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    • 1 Second Ago
  • 75 Comments
      Avinash Machado
      • 1 Year Ago
      I guess most of the trucks were Tacomas.
      MAX
      • 1 Year Ago
      A "mock air vent" on top the grille to make it go faster! ROFL
      Diz
      • 1 Year Ago
      Proving that there are at least one million clueless truck owners on planet earth.
        dukeisduke
        • 1 Year Ago
        @Diz
        That million isn't just Tundras, it's Tacomas, too. I'll bet they build more Tacomas than Tundras.
          • 1 Year Ago
          @dukeisduke
          [blocked]
      MAX
      • 1 Year Ago
      Several years ago some pundit said buying a Toyota or Nissan fullsize pickup was like going to France or Italy and ordering hotel room service. Since then American trucks have pulled further away from the Tundra. US Today has a rating system based on all the car reviews averaged together, sort of a "538 blog" for cars and the Tundra is 5th behind Ram, F150, Sierra, and Silverado. Consumer Reports just had a face off for best fullsize truck between Chevy and Ram. Clearly the Toyota is an alsoran. The barley improved 2014 should be called the "White Flag" edition. You have to really hate America to buy one of these ugly trucks with badly designed bed bouncing frames and a tailgate that can't be used for a load platform.
        mchica
        • 1 Year Ago
        @MAX
        How does one "hate America" when they are buying a truck that is built here?
          MAX
          • 1 Year Ago
          @mchica
          By supporting the Japanese government backed infrastructure that attacked our middleclass. If one accounts for Profit Margin: Where the automaker's global headquarters is located Labor: Where the car is assembled Research and Development Inventory, Capital, and Other Expenses: Location of assembly Engine and Transmission: Location of production Body, Interior, Chassis, Electrical, and Other: Location of production Then the Tundra still comes out behind GM and Ram even with some of their trucks are being made in Mexico. F150 is 87.5% US content GMC/Chevy is 83.5% US content Ram is 83.5% US content Tundra is 78.5% US content Titan is 59% US content The factor in that the Mexicans and Canadians buy a lot of American vehicles while Japan has de facto closed market that even export powerhouse had to withdraw from than one has conclude buying this mediocre at best gas pig of a truck is an anti-American act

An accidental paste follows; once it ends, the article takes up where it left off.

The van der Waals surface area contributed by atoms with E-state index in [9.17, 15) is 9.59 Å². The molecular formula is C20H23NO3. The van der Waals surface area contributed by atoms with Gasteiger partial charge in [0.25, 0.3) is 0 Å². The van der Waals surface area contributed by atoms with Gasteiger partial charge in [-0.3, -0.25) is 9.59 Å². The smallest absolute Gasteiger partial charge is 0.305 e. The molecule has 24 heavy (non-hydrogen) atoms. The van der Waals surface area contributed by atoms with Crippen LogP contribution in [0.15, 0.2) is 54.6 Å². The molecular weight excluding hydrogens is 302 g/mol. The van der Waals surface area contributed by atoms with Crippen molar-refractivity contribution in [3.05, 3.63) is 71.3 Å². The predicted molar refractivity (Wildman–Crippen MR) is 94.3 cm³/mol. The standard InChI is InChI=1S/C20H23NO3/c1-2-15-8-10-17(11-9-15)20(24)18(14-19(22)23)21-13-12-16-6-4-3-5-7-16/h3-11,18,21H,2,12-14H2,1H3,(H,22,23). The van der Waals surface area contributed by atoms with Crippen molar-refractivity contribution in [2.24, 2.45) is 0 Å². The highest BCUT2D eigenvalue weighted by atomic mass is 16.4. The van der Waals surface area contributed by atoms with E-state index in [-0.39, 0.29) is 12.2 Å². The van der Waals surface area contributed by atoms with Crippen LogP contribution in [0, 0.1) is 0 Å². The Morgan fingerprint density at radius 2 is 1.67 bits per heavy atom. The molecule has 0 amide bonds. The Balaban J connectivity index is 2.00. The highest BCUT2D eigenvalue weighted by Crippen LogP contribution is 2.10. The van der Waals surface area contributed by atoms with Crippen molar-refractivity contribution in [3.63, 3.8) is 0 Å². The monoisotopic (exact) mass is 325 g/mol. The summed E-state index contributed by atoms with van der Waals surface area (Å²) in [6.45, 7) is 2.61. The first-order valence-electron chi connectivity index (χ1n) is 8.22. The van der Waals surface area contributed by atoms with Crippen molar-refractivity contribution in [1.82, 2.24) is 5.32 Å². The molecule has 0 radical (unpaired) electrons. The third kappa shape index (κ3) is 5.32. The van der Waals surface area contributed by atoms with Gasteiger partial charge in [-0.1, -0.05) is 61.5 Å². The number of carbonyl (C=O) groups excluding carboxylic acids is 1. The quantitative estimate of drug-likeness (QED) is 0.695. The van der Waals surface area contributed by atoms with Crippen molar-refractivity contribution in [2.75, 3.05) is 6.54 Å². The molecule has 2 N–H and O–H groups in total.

MAX
          • 1 Year Ago
          @mchica
          Here's the link to Toyota being less American even with GM and Ram's Mexican production and Canadian parts accounted for. These Japanese barnd vehicles are a whole less American if you count white collar workers, R&D, contractors and such. http://kogodnow.com/autoindex/ BTW, this is an academic study not one from a vendor like cars.com